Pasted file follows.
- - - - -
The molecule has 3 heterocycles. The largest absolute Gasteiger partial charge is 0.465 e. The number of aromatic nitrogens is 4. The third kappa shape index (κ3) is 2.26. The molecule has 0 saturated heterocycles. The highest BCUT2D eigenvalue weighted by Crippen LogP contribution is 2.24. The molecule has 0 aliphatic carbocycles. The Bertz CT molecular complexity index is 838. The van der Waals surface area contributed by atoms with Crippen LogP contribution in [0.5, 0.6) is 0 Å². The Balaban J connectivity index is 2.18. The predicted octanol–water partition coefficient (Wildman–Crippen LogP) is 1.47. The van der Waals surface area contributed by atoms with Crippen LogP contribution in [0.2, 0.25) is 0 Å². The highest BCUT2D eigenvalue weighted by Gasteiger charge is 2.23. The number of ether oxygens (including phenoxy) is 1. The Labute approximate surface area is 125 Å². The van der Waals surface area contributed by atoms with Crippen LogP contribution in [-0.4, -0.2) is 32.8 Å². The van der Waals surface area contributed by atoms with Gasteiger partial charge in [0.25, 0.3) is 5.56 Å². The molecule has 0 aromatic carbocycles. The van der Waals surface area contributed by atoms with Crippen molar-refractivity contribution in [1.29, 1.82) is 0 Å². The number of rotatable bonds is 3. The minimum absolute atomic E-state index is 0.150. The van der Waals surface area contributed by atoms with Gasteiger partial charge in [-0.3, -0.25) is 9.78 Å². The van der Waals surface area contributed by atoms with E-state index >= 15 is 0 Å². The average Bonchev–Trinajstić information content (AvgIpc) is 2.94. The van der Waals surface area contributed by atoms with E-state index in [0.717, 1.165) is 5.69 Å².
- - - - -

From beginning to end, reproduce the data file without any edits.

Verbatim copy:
The molecule has 3 heterocycles. The largest absolute Gasteiger partial charge is 0.465 e. The number of aromatic nitrogens is 4. The third kappa shape index (κ3) is 2.26. The molecule has 0 saturated heterocycles. The highest BCUT2D eigenvalue weighted by Crippen LogP contribution is 2.24. The molecule has 0 aliphatic carbocycles. The Bertz CT molecular complexity index is 838. The van der Waals surface area contributed by atoms with Crippen LogP contribution in [0.5, 0.6) is 0 Å². The Balaban J connectivity index is 2.18. The predicted octanol–water partition coefficient (Wildman–Crippen LogP) is 1.47. The van der Waals surface area contributed by atoms with Crippen LogP contribution in [0.2, 0.25) is 0 Å². The highest BCUT2D eigenvalue weighted by Gasteiger charge is 2.23. The number of ether oxygens (including phenoxy) is 1. The Labute approximate surface area is 125 Å². The van der Waals surface area contributed by atoms with Crippen LogP contribution in [-0.4, -0.2) is 32.8 Å². The van der Waals surface area contributed by atoms with Gasteiger partial charge in [0.25, 0.3) is 5.56 Å². The molecule has 0 aromatic carbocycles. The van der Waals surface area contributed by atoms with Crippen molar-refractivity contribution in [1.29, 1.82) is 0 Å². The number of rotatable bonds is 3. The minimum absolute atomic E-state index is 0.150. The van der Waals surface area contributed by atoms with Gasteiger partial charge in [-0.3, -0.25) is 9.78 Å². The van der Waals surface area contributed by atoms with E-state index >= 15 is 0 Å². The average Bonchev–Trinajstić information content (AvgIpc) is 2.94. The van der Waals surface area contributed by atoms with E-state index in [0.717, 1.165) is 5.69 Å².